Keeping Up With the Jones’
A new trend has emerged over the past decade according to what I’ve observed. We may be in an economic recession, but that hasn’t influenced people to spend their money more wisely. It seems as if a lot of people don’t understand that purchasing the things you want should only happen after you’ve made sure your monthly expenses are taken care of. The bigger problem that I see? People are more concerned with what other folks will think about them when they are considering making a purchase.
I’m 31 years old. I think that my generation is most at fault here although everyone seems to be on the bandwagon at least a little bit. Our parents are in their 50′s and 60′s now and have nice things. They’ve spent a lifetime setting money aside for retirement and climbing the corporate ladder and now they have large new homes, pricey cars, boats, campers, and expensive golf clubs. I’ve noticed a lot of people my age that have established successful careers are buying the same stuff their parents are buying. The thing that I don’t think they understand is that our parents acquired those nice things over the years instead of all at once. Now you have a situation where folks are so consumed by getting these nice, new things that they are over-extending their finances. Patience doesn’t seem to exist and the obsession with purchasing expensive items appears to be fueled by status or social class.
I’m going to use my father as an example of slowly acquired wealth and smart spending. He’s 54 years old and has been at his job for 28 years. During his career he has been promoted and received a substantial increase in wages and benefits as the years have progressed. When I was a kid we lived in a middle class neighborhood in a very small town and he had a respectable income. Once he was promoted it took a few years worth of raises to really make a big difference in his bring home pay, but he immediately started purchasing company stocks because management get stock matching from the company. As the years progressed his income continued to soar and the percentage of income he was using to purchase stocks increased. Now he is a little over a year from retirement and he’s sitting pretty. People see all of the nice things he has and think “He must make a lot of money”. My friends have made that very statement to me before. The truth is, he acquired things over the years. His last house was completely paid off before he sold it and he had invested a large amount of money doing upgrades to increase the value. When he sold that house he had a 6 figure down payment to go toward his next house. Now he lives in a newer, higher priced neighborhood in a reasonably sized city yet his house payments are a few hundred a month less than mine and his house is worth 3 times as much as mine. He’s got an extremely nice pickup with thousands sunk into upgrades, but it is 8 years old and he’s just taken extremely good care of it to keep it in great shape. He’s got the camper, boat, 4 wheeler, large collection of tools, incredibly nice back yard, etc. The thing is it was all made possible by years of smart planning and spending. His house will be close to being paid off when he starts drawing a very nice retirement check and he’ll still be sitting on a large investment in the stock market. This is how you do it!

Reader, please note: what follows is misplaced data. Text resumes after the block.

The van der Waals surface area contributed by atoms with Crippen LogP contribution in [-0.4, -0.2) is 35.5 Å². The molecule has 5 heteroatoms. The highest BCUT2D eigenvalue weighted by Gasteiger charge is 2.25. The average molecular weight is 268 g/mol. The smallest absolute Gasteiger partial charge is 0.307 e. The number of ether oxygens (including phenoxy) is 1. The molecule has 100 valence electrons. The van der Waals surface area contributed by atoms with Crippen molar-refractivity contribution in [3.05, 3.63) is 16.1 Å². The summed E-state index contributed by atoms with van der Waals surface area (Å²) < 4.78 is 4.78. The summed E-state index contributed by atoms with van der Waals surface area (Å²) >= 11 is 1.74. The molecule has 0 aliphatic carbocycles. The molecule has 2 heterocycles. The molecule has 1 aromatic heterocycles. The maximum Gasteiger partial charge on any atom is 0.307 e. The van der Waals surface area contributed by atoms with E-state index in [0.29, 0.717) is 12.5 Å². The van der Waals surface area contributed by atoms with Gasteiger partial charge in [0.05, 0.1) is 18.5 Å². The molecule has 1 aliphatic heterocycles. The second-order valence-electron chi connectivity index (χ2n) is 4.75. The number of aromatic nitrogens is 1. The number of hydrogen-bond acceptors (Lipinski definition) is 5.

For my next example I will not use names. I know a couple about my age that both have lower incomes. They were presented with a unique living situation for a few years that was saving them hundreds if not thousands a month on overhead but they had to provide a small service for the person that owned the house that took very little of their time. They vocalized intent to payoff debt and stash away a large amount of money during this period and get on the right track. Instead their house started to be filled with video games and new electronics. They started eating out everyday and going to the bar much more often. Every time a new iPhone came out they made sure to get it. They had their satellite provider add on just about every channel offered including the NFL Sunday Ticket. A nice motorcycle and new truck even showed up in their driveway. My friend’s golf bag suddenly started having top-dollar clubs appear in it one by one. They were living large for a while. All of a sudden they found out that their living situation was going to have to change very quickly. They had to find a new place to live and start paying all of the monthly expenses they were lucky enough to have avoided for a couple of years. The problem was that they didn’t pay off any debt, save any money, or even buy any of their own furniture. They quickly scrambled to find a cheap rent house of their own and move what little they had to that house. Luckily they had family willing to give away some furniture for their new house. Now they are barely getting by and are no better off financially then they were before even though they had 2 years with hardly any overhead at all. Those 2 years were instead used to by “toys” and have a great social life.